Primitive people once looked to the sun for clues of their future: for their crop cycles, their superstitions, weather, even for hints of their ancestors. Today, mankind still looks to the sun. He intends to capture a slice of the 0.00000000045 percent of its radiant energy that travels 93 million miles to bake the crust of this pale blue dot – and hopefully, just hopefully, will power our smartphones.
In 1975, all the globe’s phovoltaic solar panels generated just two megawatts of power, and the average price per watt was amind-boggling $101.25.Solar energy was less practical than a human hamster wheel generator. Fast-forward 40 years. Worldwide, solar power collectively generates more than 65,000 megawatts, and the price per watt has fallen to $0.61, less than a chocolate candy bar.
Yet a few years ago, pundits warned that the golden age of solar power was waning. The efficiency of monocrystalline silicon cells was tapped out, they said. Government tax credits were expiring in December 2016, they said. The glut of domestic oil from fracking would drown out solar improvements, they forecasted.
Such speculations have proven pessimistic and unfounded. Consider, for instance, theperovskite solar cell.Pervoskite is a calcium titanate mineral that holds great promise for photovoltaic power generation. In 2009, scientists took a crack at a perovskite solar cell. They whipped up some tiny lab samples and achieved a dismal five percent efficiency, some four times less than the leading commercial silicon cells. Not ones to be fazed by reality, the scientists kept finagling with the design, and today, these cheap n’ easy solar cells claim efficiencies of more than 20 percent. Engineers have yet to design a reliable method of mass production, but researchers hope to make a commercially viable technology within 5-10 years. Fun fact: Perovskite cells can be made transparent. Solar-powered windows, anyone?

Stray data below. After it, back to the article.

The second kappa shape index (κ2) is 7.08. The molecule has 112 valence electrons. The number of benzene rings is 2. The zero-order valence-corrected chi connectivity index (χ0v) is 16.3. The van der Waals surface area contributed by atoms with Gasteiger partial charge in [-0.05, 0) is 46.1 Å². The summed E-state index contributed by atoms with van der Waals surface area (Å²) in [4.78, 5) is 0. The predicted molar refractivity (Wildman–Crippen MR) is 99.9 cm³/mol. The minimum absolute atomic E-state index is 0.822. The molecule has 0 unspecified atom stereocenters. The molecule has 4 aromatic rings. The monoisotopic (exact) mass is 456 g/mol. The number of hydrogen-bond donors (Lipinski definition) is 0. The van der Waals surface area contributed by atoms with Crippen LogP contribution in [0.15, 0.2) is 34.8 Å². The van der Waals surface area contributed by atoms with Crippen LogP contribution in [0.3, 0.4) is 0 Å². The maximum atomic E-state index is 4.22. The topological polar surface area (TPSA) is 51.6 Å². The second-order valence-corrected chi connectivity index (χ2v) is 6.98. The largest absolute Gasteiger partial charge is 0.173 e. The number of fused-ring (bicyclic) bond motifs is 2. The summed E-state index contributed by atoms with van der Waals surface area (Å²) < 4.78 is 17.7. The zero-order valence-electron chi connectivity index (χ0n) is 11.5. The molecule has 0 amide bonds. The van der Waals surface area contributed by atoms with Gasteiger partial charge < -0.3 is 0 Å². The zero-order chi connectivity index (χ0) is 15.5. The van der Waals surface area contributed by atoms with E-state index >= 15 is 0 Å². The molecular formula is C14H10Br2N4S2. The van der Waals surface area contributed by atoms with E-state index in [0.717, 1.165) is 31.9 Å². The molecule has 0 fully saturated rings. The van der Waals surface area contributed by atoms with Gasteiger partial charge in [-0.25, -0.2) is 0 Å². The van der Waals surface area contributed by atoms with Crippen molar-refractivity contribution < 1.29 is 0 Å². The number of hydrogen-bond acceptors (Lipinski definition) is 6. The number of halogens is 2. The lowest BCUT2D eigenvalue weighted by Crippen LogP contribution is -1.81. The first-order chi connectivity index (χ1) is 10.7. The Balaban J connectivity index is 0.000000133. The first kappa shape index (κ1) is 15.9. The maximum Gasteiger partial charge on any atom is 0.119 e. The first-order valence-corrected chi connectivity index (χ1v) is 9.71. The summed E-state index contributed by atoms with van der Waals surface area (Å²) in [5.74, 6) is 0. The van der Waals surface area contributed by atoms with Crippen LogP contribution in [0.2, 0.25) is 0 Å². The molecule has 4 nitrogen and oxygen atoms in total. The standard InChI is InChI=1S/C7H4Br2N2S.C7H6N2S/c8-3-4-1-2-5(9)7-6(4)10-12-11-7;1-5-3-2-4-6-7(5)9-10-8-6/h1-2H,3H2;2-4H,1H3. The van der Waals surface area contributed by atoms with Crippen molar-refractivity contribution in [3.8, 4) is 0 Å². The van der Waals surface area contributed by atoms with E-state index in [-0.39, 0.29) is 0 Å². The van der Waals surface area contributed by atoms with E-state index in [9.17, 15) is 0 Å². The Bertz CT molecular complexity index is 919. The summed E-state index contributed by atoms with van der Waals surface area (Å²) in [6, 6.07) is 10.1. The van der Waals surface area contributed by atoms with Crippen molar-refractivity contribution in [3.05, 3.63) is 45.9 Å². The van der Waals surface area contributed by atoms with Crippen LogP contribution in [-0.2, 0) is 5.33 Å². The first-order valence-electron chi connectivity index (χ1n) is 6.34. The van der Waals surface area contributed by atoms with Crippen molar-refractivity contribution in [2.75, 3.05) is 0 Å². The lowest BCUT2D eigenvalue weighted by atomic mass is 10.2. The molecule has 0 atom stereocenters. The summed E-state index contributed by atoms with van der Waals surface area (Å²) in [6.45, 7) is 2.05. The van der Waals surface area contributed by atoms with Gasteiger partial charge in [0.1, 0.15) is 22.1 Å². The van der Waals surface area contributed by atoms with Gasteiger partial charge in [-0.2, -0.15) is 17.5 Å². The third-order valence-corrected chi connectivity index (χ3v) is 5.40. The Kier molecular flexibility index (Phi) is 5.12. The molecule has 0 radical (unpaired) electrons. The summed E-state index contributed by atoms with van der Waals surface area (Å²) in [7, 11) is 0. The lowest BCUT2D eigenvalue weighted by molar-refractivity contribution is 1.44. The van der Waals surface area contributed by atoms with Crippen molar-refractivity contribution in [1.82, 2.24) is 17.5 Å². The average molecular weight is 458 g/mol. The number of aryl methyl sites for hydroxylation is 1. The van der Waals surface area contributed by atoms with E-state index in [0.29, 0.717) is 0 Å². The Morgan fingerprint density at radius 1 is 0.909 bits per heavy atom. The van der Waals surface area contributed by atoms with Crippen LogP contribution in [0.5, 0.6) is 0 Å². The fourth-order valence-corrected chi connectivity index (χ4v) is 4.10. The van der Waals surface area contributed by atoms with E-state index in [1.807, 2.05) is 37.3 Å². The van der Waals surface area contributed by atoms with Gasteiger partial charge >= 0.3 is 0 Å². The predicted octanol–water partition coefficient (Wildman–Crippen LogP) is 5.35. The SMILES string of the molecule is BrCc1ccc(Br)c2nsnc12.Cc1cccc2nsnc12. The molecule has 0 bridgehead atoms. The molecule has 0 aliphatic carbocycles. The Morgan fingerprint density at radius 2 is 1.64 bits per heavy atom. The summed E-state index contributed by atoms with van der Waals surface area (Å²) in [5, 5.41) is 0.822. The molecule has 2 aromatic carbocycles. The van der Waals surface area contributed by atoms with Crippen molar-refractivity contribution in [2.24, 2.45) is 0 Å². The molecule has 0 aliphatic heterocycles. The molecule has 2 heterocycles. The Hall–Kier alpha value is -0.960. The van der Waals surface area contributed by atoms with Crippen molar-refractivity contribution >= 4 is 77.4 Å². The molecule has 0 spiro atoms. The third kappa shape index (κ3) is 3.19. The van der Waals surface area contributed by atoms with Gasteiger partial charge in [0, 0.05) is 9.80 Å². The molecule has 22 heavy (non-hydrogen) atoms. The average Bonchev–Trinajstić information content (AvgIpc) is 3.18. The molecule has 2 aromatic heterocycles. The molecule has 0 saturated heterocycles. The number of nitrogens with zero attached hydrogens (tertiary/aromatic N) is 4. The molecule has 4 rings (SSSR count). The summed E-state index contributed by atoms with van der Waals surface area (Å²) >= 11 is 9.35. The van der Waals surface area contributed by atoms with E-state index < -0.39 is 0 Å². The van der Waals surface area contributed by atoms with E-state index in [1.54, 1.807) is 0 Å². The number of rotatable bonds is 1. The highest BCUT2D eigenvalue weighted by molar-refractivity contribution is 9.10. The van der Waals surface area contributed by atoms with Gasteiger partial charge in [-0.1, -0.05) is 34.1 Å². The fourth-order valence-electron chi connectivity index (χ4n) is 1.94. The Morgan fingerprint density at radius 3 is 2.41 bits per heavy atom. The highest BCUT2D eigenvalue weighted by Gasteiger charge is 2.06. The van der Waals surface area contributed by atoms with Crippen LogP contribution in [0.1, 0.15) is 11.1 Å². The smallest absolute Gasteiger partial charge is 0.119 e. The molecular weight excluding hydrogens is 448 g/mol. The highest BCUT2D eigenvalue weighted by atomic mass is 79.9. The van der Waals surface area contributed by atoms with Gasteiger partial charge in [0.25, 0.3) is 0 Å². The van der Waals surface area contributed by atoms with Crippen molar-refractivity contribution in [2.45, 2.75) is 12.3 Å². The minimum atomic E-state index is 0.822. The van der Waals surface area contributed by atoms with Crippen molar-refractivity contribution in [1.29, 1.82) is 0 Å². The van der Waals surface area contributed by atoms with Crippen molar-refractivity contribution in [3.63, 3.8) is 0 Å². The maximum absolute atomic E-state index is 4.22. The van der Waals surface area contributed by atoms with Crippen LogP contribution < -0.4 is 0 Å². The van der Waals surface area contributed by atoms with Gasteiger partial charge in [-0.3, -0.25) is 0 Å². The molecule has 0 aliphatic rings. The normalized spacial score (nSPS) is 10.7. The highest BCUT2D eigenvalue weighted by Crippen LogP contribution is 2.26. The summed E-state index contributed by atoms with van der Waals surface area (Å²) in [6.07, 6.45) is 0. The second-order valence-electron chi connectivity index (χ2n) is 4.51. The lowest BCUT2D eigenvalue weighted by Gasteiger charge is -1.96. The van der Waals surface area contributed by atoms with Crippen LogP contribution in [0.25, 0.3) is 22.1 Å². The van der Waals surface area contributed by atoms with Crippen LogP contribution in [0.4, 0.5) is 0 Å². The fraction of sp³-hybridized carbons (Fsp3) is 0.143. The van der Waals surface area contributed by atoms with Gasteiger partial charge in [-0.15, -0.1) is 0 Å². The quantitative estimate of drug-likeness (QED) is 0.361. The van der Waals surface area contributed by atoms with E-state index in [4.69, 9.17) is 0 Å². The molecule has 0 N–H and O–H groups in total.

Not only have scientists stayed on top of things, but in an even greater feat of wonder,so has Congress.On December 18, 2015, the federal legislature approved a 5-year extension to the federal solar tax credit, which allows commercial and residential customers to deduct 30 percent of the installation cost from their taxes. That number drops to 26 percent in 2020, 22 percent in 2021, and disappears entirely for residential customers afterwards. Commercial solar energy systems remain eligible for a 10 percent cost deduction.
Bigger names than Congress have horned in on the action.Apple, Google and Elon Muskhave all pledged millions to purchase solar-energy electricity or sponsor the creation of new solar power generation plants. Although China currently claims the world’s largest photovoltaic power station, California is a close second. Located in the sunny, fair climate near Los Angeles, the Solar Star facility generates 579 megawatts using 1.7 million solar panels, enough to power some 200,000 homes.
The pessimistic pundits were wrong in 1975. They were wrong in 2000, wrong ind in 2015, and will likely be wrong again in 2021 when the residential tax credit expires. Solar power continues to get hotter and hotter.